CAIRO - When British diplomats abandoned their offices in Benghazi over the summer after the British ambassador's motorcade was attacked with rocket-propelled grenades, their security detail left its weapons and vehicles in the custody of the U.S. consulate in that eastern Libyan city.
Now that cache of weapons is missing amid signs that the Islamist militants suspected in the Sept. 11 attacks on the U.S. consulate and a nearby annex remain active, despite Libyan government demands that they disband.
The June 11 attack on British Ambassador Sir Dominic Asquith as he drove through Benghazi is among a list of 230 security incidents, 48 in Benghazi alone, that U.S. officials compiled to show how dangerous Libya had become. Two of Asquith's security guards were wounded in the attack. In contrast to the Americans, who remained in Benghazi, the British determined that the city was too dangerous and closed their offices.
Before withdrawing, however, British officials reached an agreement with the U.S. consulate to leave their weapons and vehicles at the poorly guarded U.S. compound.
"We are working with the U.S. to establish what, if anything, has happened to this equipment," British news agencies quoted an unnamed Foreign Office spokesman as saying.
The issue of the missing weapons and vehicles came to light during testimony Wednesday at a congressional hearing in Washington, where Lt. Col. Andrew Wood of the Utah National Guard, who headed a 16-member U.S. military security force in Libya, revealed that the British would return periodically to Benghazi and reclaim the weapons, then give them back to the Americans when they left the city again.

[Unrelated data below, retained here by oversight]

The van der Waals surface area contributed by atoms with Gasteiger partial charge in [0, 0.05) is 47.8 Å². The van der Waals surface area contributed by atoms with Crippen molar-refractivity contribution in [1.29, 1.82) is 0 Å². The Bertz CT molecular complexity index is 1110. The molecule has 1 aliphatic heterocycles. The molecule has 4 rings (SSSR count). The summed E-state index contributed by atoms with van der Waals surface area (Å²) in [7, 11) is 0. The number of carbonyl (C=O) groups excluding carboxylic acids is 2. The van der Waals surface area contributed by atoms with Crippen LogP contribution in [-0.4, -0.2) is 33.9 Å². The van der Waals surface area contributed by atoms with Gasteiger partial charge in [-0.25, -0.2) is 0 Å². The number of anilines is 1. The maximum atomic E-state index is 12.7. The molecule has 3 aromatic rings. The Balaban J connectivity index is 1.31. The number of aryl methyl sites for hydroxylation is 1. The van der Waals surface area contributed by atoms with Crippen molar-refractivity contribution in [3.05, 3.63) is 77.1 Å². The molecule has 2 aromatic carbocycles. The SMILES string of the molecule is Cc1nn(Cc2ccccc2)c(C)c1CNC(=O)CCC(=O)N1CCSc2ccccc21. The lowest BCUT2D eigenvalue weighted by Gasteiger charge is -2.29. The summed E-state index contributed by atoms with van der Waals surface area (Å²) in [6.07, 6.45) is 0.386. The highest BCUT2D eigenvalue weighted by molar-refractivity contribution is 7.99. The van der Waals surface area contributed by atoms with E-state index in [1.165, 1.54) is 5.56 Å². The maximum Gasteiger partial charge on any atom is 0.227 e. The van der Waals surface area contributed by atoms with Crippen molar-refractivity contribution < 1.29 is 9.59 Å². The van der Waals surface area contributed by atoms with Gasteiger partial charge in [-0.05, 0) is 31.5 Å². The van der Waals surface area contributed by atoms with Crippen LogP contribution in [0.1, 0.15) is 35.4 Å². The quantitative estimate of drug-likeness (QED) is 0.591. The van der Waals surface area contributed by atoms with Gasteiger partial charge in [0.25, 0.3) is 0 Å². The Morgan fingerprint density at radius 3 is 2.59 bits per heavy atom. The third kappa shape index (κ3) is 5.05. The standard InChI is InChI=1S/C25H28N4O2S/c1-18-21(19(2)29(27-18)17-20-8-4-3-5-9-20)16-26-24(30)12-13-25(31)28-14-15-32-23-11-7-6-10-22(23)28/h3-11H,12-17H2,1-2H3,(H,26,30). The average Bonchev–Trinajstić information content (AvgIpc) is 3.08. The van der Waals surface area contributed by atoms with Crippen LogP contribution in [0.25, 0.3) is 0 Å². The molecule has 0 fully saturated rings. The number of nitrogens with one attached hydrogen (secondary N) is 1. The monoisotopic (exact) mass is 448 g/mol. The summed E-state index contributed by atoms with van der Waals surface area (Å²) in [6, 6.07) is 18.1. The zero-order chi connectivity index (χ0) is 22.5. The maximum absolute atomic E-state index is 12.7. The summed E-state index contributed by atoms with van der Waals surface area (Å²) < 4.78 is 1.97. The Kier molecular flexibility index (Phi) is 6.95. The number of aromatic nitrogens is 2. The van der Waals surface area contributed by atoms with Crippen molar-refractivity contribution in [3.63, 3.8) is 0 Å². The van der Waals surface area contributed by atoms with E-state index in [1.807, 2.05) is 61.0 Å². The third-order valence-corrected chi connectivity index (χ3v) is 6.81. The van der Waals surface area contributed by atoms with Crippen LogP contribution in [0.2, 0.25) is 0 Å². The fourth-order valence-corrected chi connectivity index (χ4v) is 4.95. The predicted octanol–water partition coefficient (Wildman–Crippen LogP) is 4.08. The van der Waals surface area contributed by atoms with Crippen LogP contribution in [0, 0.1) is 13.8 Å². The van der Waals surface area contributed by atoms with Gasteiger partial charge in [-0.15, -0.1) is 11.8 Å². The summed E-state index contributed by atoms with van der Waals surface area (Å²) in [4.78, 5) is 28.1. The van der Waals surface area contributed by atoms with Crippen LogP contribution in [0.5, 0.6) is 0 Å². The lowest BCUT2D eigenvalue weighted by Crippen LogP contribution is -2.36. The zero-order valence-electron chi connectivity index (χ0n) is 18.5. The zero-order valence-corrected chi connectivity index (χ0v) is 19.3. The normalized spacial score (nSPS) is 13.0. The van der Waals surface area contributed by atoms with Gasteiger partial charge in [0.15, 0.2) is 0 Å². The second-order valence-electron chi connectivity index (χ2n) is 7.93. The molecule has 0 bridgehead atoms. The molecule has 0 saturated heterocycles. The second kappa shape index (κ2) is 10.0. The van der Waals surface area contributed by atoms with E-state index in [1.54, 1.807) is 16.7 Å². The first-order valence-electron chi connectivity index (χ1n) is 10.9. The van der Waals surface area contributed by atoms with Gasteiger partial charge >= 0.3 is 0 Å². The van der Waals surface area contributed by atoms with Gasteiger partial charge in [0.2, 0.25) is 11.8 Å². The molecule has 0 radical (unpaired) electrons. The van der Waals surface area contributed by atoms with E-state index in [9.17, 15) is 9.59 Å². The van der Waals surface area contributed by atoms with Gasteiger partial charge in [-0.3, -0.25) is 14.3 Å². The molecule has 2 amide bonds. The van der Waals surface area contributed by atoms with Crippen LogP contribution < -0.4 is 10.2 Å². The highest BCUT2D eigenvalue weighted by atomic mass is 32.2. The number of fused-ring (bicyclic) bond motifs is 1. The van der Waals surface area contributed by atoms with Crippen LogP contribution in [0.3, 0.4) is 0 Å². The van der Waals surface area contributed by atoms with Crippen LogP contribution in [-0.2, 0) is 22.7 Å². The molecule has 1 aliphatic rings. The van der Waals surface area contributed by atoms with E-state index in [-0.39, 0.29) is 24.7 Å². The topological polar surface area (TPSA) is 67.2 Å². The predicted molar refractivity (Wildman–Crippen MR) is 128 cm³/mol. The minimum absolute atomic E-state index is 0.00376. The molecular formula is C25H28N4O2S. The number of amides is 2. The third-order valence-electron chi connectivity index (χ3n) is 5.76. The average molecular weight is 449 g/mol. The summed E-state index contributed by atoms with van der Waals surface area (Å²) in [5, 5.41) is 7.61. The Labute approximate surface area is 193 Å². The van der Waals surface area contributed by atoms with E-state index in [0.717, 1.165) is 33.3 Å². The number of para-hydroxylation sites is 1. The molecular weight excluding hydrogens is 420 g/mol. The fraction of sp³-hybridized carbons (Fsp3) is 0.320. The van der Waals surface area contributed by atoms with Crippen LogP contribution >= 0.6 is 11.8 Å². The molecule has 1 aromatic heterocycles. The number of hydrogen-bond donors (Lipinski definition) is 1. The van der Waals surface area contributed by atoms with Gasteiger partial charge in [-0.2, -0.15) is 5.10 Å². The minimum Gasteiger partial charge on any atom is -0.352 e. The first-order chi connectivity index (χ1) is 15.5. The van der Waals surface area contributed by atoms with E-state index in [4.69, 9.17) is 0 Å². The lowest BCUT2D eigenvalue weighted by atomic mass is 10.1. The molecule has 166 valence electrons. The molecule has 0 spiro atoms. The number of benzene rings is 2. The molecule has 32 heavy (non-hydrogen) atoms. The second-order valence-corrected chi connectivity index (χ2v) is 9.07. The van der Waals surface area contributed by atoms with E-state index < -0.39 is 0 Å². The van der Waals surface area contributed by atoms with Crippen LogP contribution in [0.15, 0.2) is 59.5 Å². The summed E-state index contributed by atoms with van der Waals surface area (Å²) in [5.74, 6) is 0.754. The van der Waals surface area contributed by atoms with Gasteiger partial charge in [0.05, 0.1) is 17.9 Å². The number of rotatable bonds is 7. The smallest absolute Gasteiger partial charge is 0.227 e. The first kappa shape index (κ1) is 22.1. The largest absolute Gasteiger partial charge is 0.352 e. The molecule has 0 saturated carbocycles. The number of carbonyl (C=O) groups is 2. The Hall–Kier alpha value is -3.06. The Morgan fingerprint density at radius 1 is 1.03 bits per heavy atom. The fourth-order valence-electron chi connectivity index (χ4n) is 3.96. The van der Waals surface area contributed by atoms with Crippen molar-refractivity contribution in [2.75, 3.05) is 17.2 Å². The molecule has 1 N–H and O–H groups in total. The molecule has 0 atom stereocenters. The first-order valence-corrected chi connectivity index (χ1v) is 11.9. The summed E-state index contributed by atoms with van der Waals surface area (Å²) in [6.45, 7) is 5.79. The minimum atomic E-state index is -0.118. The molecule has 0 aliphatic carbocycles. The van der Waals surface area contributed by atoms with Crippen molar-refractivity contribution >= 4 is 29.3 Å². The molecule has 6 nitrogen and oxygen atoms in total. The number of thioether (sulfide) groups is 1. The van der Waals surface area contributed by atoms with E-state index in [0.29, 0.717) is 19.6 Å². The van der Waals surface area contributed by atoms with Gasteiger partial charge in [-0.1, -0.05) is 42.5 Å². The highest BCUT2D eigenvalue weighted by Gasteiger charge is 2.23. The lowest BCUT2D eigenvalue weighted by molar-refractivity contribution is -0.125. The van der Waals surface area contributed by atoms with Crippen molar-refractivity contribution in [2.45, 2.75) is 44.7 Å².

Wood added that he had expected an attack to come sooner or later. "I almost expected the attack to come," he said. "We were the last flag flying. It was a matter of time. The security in Benghazi was a struggle and remained a struggle throughout my time there."
On Friday, U.S. officials said they still were working to determine what precisely had taken place during the assault on the consulate building. U.S. Ambassador to Libya Christopher Stevens and State Department computer specialist Sean Smith died of smoke inhalation after the building was set on fire.
Two other Americans, former Navy SEALs Glen Doherty and Tyrone Wood, died at an embassy annex a few blocks away when it came under attack from mortar and rifle fire. The annex was believed to house the local offices of the CIA.
(Frykberg is a McClatchy special correspondent.)